Mastering Engineer Of The Year: Barry Grint, Mandy Parnell, Matt Colton

Self-Producing Artist Of The Year: Brian Eno, Glass Animals (Dave Bayley), Sleaford Mods (Jason Williamson & Andrew Fearn)

Breakthrough Producer Of The Year: Ben Baptie, Guy Massey, Jolyon Thomas

Breakthrough Engineer Of The Year: Jake Gordon, Marta Salogni, Steph Marziano

UK Album Of The Year: Alt-J - Relaxer, Glass Animals - How To Be A Human Being, Royal Blood - How Did We Get So Dark?

UK Single Song Release Of The Year: Arcade Fire - Everything Now, Harry Styles - Sign Of The Times, Royal Blood - Lights Out

The A&R Award: Adele White, Ben Durling, Jane Third

Studio Of The Year: Abbey Road Studios, RAK Studios, Strongroom Studios


Mariah Carey, Kobalt, Scooter Braun, more

Other notable announcements and developments today...

• Mariah Carey is no longer managed by Stella Bulochnikov. "After working together for almost three years, Mariah Carey and Stella Bulochnikov have determined that it is in their mutual best interest to part ways on day-to-day management", they said in a joint statement. They will continue to work together on a number of business ventures, though.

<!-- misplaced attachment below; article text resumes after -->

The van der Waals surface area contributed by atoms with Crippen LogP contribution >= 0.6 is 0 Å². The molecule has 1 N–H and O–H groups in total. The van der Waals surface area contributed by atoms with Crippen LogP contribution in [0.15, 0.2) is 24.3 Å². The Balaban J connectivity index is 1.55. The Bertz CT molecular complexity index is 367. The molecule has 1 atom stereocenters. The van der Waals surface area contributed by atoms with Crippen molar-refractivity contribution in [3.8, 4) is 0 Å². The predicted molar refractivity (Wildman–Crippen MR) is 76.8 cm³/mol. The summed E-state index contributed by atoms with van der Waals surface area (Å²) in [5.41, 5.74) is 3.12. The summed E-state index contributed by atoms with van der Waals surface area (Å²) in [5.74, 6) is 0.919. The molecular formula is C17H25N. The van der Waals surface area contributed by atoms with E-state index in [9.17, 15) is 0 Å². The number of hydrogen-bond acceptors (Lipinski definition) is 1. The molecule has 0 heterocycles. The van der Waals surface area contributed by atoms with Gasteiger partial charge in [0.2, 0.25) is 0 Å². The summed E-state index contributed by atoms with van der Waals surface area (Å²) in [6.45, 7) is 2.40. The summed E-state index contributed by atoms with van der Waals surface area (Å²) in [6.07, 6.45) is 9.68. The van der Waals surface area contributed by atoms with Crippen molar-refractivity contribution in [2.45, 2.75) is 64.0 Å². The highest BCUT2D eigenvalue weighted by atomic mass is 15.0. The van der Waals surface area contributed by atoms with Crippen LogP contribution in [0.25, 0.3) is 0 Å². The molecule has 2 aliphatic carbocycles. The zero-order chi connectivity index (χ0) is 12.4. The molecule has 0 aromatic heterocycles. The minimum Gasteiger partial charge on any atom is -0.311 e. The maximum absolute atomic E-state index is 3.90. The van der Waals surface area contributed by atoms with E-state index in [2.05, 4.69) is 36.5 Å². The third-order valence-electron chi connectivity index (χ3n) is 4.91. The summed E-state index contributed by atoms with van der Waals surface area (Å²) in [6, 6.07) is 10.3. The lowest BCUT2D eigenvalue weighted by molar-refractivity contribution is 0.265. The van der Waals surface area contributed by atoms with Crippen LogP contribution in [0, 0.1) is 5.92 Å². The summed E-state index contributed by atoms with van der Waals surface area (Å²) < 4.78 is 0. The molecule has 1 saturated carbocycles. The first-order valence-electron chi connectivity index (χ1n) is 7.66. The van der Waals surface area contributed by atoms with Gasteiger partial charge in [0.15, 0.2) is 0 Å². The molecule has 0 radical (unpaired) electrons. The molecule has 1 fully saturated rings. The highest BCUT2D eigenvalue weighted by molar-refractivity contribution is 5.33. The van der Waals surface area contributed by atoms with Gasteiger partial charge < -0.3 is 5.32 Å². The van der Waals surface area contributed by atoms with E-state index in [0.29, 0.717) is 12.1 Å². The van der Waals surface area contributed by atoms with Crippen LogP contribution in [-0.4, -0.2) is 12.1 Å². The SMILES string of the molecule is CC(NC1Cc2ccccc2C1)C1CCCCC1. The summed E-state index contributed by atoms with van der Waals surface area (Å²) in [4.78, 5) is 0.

• Kobalt's wholly owned investment subsidiary Kobalt Capital has launched a second fund after closing a financing round that has raised $600 million - "$345 million of equity commitments plus debt" - led by UK pension fund RPMI Railpen. Kobalt Capital says it has made over 100 copyright investments since the launch of its original fund six years ago.

• "AI-powered music brain" Muru has added two new execs to its advisory board, former YouTube and Spotify exec Kate Vale and Vistex UK MD Amos Beigun. "We are incredibly excited", says the company's founder Nicc Johnson.

• To coincide with the CMA Awards, the songwriter focused 'And The Writer Is...' podcast is releasing five new episodes this week. The first songwriter to be interviewed is CMA Male Vocalist of the Year nominee Thomas Rhett. Also in line for a chat are country songwriters Rhett Akins, Nicolle Galyon, Ashley Gorley and Zach Crowell.

• Morrissey is well known for cancelling shows, not always for brilliant reasons. At the weekend, he pulled a US show at the last minute because the stage was too cold.

• Liam Payne has released the video for his latest single, 'Bedroom Floor'.

• Angel Olsen has released another new track from her upcoming rarities compilation 'Phases', which is out this week. Here's 'Sans'.